This class will be spent in the city of Siracusa (the original Syracuse!), walking, talking, and looking at art, churches and urban topography, in order to experience directly the rich and fascinating history of the city and the island of Sicily. It will focus primarily on the art and architecture of the diverse cultures that came together in Siracusa’s ancient and medieval past–the various Christian, Muslim and Jewish communities that made Sicily one of the most multicultural societies of this time.
Due to its location at the center of the Mediterranean and its proximity to North Africa and Italy, Sicily has always been a crossroads for trade and travel, as well as the object of colonization and conquest. The complex layers of ancient and medieval Sicilian culture provide a unique opportunity for students to immerse themselves in the swirling currents of the Mediterranean in the past and in the present. In antiquity, Phoenician traders and Greek colonizers were succeeded by Roman conquerors, who controlled the island when the Christian apostle Paul visited. Vandals and Ostrogoths attempted to wrest the province from Roman control in the fifth century; the Byzantines, based at what is now Constantinople, repossessed it and even moved the capital to Syracuse in 660s, but the island fell to Muslim armies in the ninth century; Normans, warriors from the north, conquered Sicily in a Crusade in the eleventh century; and French and Spanish kings ruled the island for the remainder of the medieval period. Shifting patterns of immigration have continued to enrich and complicate the religious and cultural make-up of the island into the twenty-first century, as new histories emerge and old ones are refashioned.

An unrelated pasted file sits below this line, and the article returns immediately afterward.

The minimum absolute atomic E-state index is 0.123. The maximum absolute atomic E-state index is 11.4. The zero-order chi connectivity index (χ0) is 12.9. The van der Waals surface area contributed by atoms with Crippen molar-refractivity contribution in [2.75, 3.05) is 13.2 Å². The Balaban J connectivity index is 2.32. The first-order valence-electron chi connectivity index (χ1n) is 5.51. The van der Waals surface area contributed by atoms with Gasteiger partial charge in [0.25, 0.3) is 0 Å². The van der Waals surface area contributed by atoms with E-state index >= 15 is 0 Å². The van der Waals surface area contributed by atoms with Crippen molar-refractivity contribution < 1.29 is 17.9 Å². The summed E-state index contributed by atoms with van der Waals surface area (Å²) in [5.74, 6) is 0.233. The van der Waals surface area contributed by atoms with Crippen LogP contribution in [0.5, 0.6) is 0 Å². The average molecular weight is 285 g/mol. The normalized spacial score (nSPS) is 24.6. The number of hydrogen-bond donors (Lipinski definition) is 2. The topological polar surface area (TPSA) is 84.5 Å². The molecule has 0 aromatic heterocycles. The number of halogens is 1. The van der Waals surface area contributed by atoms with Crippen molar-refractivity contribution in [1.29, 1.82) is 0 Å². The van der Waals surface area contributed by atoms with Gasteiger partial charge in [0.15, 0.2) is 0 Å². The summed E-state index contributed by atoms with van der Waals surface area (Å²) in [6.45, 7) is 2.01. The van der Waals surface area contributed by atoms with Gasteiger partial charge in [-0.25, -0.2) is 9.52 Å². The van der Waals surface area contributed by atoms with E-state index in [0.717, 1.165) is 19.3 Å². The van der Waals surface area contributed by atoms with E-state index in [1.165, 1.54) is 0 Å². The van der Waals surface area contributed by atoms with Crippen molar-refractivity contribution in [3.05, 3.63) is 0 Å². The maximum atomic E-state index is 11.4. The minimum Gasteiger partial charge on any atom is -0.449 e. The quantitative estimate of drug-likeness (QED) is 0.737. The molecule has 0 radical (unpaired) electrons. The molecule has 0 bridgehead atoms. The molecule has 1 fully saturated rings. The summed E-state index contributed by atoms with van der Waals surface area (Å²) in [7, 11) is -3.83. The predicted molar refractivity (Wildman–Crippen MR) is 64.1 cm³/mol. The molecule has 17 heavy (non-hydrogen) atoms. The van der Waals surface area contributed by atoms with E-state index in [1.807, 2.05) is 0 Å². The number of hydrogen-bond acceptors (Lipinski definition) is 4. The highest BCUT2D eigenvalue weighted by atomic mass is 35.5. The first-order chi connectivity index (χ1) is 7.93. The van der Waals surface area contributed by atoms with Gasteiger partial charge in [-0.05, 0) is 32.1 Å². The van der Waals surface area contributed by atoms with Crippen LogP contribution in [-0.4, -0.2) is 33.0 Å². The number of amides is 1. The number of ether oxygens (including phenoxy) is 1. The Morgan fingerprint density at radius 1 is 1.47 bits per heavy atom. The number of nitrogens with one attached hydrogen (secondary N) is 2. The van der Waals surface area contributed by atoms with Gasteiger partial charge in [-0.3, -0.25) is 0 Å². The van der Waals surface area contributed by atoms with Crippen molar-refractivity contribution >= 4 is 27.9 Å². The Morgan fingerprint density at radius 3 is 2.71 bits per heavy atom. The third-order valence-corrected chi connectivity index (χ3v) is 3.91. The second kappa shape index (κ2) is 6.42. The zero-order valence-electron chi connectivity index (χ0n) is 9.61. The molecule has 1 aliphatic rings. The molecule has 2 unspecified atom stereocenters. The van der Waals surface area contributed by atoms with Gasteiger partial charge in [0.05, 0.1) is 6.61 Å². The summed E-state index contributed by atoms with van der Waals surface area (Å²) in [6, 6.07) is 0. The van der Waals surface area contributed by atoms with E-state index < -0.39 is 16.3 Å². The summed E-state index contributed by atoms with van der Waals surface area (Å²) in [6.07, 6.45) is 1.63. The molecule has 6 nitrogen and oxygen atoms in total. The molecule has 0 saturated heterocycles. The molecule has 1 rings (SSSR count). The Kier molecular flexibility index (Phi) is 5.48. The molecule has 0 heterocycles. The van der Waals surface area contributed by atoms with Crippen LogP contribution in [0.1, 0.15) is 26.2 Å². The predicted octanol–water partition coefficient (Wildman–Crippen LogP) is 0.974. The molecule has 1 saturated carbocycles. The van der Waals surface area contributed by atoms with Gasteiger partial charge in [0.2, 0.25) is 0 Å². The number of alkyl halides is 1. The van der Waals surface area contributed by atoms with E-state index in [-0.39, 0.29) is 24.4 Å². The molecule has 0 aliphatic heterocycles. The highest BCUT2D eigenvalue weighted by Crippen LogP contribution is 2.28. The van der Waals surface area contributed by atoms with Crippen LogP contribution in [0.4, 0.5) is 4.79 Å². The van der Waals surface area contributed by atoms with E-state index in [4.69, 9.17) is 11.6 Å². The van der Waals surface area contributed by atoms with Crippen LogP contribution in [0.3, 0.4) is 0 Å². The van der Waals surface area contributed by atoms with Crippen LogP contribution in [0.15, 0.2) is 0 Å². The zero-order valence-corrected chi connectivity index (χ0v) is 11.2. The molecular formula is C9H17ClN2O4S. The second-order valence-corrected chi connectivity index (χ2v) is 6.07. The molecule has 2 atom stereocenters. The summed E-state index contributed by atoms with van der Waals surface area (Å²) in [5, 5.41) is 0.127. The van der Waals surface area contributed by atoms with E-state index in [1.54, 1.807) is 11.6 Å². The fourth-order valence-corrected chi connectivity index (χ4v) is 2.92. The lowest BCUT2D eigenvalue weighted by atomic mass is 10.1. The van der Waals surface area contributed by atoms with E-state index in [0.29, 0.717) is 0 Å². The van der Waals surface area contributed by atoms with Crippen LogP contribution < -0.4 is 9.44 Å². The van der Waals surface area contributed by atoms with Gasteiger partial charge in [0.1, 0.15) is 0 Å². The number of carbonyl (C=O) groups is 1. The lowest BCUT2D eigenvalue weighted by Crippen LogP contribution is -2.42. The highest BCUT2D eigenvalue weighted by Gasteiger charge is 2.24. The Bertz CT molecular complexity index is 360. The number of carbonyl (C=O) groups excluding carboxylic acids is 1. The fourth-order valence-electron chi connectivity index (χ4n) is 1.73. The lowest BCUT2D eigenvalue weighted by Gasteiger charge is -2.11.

This event was published on November 20, 2019.